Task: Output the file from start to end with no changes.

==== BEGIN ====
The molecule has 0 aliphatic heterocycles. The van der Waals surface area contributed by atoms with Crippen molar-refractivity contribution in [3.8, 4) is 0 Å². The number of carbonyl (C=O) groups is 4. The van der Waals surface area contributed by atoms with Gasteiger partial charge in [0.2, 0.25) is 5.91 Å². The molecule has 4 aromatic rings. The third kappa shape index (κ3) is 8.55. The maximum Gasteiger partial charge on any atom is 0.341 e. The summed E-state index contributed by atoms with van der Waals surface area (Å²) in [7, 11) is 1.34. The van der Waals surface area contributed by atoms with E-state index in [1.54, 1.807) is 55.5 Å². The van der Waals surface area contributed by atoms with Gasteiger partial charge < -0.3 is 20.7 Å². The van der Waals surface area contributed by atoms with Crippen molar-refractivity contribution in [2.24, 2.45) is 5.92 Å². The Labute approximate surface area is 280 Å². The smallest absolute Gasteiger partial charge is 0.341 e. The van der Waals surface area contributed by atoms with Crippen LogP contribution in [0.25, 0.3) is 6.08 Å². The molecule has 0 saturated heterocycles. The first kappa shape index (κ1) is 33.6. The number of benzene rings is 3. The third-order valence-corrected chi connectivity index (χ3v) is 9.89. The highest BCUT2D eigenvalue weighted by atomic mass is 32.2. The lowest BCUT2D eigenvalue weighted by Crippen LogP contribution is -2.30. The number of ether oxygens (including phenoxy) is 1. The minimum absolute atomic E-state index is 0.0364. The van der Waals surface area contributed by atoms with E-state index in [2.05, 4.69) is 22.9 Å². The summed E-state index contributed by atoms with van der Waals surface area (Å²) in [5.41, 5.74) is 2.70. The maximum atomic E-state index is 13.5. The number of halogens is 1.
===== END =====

The molecule has 0 aliphatic heterocycles. The van der Waals surface area contributed by atoms with Crippen molar-refractivity contribution in [3.8, 4) is 0 Å². The number of carbonyl (C=O) groups is 4. The van der Waals surface area contributed by atoms with Gasteiger partial charge in [0.2, 0.25) is 5.91 Å². The molecule has 4 aromatic rings. The third kappa shape index (κ3) is 8.55. The maximum Gasteiger partial charge on any atom is 0.341 e. The summed E-state index contributed by atoms with van der Waals surface area (Å²) in [7, 11) is 1.34. The van der Waals surface area contributed by atoms with E-state index in [1.54, 1.807) is 55.5 Å². The van der Waals surface area contributed by atoms with Gasteiger partial charge < -0.3 is 20.7 Å². The van der Waals surface area contributed by atoms with Crippen molar-refractivity contribution in [2.24, 2.45) is 5.92 Å². The Labute approximate surface area is 280 Å². The smallest absolute Gasteiger partial charge is 0.341 e. The van der Waals surface area contributed by atoms with Crippen LogP contribution in [0.25, 0.3) is 6.08 Å². The molecule has 0 saturated heterocycles. The first kappa shape index (κ1) is 33.6. The number of benzene rings is 3. The third-order valence-corrected chi connectivity index (χ3v) is 9.89. The highest BCUT2D eigenvalue weighted by atomic mass is 32.2. The lowest BCUT2D eigenvalue weighted by Crippen LogP contribution is -2.30. The number of ether oxygens (including phenoxy) is 1. The minimum absolute atomic E-state index is 0.0364. The van der Waals surface area contributed by atoms with E-state index in [2.05, 4.69) is 22.9 Å². The summed E-state index contributed by atoms with van der Waals surface area (Å²) in [5.41, 5.74) is 2.70. The maximum atomic E-state index is 13.5. The number of halogens is 1.